Some women experience more moderate to severe symptoms. In these cases, surgical procedures may be performed in order to correct POP. Prior to the use of transvaginal mesh, doctors used a patient's own tissues to support the weakened muscles. However, once transvaginal mesh was approved by the Food and Drug Administration (FDA), it became the medical device of choice for many surgical procedures to correct POP.

Transvaginal mesh  used for POP was approved in 2002 under the FDAs 510(k) Clearance Process, which is a "fast-track approval" program for new devices that share similarities with similar pre-approved devices on the market. Unfortunately, vaginal mesh products do not perform as successfully as their similar mesh product counterpart, which is used to treat hernias.

Vaginal mesh erosion is the main culprit of the thousands of transvaginal mesh complications reported to the FDA since the early 2000s.

Complications associated with vaginal mesh can include:

  • Erosion of mesh material into the vaginal tissues and/or other organs
  • Protrusion of the mesh into the vagina
  • Pain in the vaginal canal and/or pelvic region
  • Pain or discomfort during sexual intercourse
  • Incontinence
  • Difficulty with bowel movements
  • Unusual discharge or bleeding

It can often require more than one revision surgery in order to reverse any damages related to transvaginal mesh and there could be permanent health issues.   Women with POP should understand their risk with regards to Pelvic Organ Prolapse and its treatment. Non-invasive surgeries should be used whenever possible, and if surgical intervention is necessary, women should be aware of the risks of vaginal mesh.

Guest blogger:  Elizabeth Carrollton writes for




Posted by on April 13, 2012 - 10:51am

A type of exercise called pelvic floor muscle training is effective for treating adult women with urinary incontinence (the involuntary loss of urine) without risk of side effects, according to a new report from the U.S. Agency for Healthcare Research and Quality (AHRQ). The report also found that drug-based treatments can be effective, but the degree of benefit is low and side effects are common.

"Urinary incontinence can affect women in a variety of ways, including physically, psychologically and socially—and some of these impacts can be severe," said AHRQ Director Carolyn M. Clancy, M.D. "This new report will help women and their clinicians work together to find the best treatment option based on each patient's individual circumstances."

Urinary incontinence is extremely common in adult women, affecting approximately 25 percent of young women, up to 57 percent of middle-aged and postmenopausal women, and approximately 75 percent of older women in nursing homes. The condition can impose significant, potentially debilitating lifestyle restrictions. The cost of incontinence care in the United States averaged $19.5 billion in 2004, and by one estimate the annualized cost of women's nursing home admissions due to urinary incontinence was $3 billion. Six percent of nursing home admissions of older women are attributable to urinary incontinence.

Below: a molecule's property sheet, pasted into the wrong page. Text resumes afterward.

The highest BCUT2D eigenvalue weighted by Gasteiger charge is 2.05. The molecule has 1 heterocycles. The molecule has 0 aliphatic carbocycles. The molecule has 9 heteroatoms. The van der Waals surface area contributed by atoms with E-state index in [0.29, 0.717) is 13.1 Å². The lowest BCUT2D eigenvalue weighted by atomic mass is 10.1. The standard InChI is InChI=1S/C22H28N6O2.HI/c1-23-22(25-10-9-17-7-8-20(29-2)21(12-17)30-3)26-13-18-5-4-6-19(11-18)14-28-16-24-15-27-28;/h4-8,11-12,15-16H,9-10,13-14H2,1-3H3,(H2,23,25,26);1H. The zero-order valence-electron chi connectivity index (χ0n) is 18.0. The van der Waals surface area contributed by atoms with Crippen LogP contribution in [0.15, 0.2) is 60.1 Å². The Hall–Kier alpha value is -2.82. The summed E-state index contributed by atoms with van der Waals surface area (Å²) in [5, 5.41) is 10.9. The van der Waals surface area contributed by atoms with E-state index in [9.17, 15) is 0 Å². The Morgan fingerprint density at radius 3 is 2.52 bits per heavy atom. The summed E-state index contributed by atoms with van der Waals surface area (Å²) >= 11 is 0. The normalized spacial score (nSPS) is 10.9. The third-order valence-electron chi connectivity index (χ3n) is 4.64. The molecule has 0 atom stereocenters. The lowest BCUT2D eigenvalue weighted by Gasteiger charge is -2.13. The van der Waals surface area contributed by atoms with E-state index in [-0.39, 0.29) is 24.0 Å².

Researchers concentrated on two kinds of incontinence: stress incontinence, or the inability to retain urine during coughing or sneezing; and urgency incontinence, which is an involuntary loss of urine associated with the sensation of a sudden, compelling urge to urinate that is difficult to defer. Both types usually occur when the urinary sphincter fails, often as a result of weak pelvic floor muscles, which support the uterus, bladder, and other pelvic organs.

Exercises to strengthen the pelvic floor muscles, similar to Kegel exercises, were found to be effective in increasing women's ability to hold their urine. Pelvic floor muscle training combined with bladder training improved mixed (stress and urgency) incontinence, the report found. Estrogen treatment was found to be effective in treating stress incontinence, but with some side effects. Another drug treatment, the antidepressant duloxetine, was not found to be effective, while carrying high risk of side effects.

Overall, the report found that the drugs reviewed showed similar effectiveness. However, with some drugs, more women discontinued treatment due to bothersome side effects. The report provides comprehensive information about side effects with each drug to help clinicians and patients choose treatments with the most benefits and least harms.

Researchers said that while there is much evidence on clinical measures for treatment of urinary incontinence, such as grams of urine lost, there are fewer measures of quality of life related to the condition and its treatments.  The full report and summary publications for consumers and clinicians are available  HERE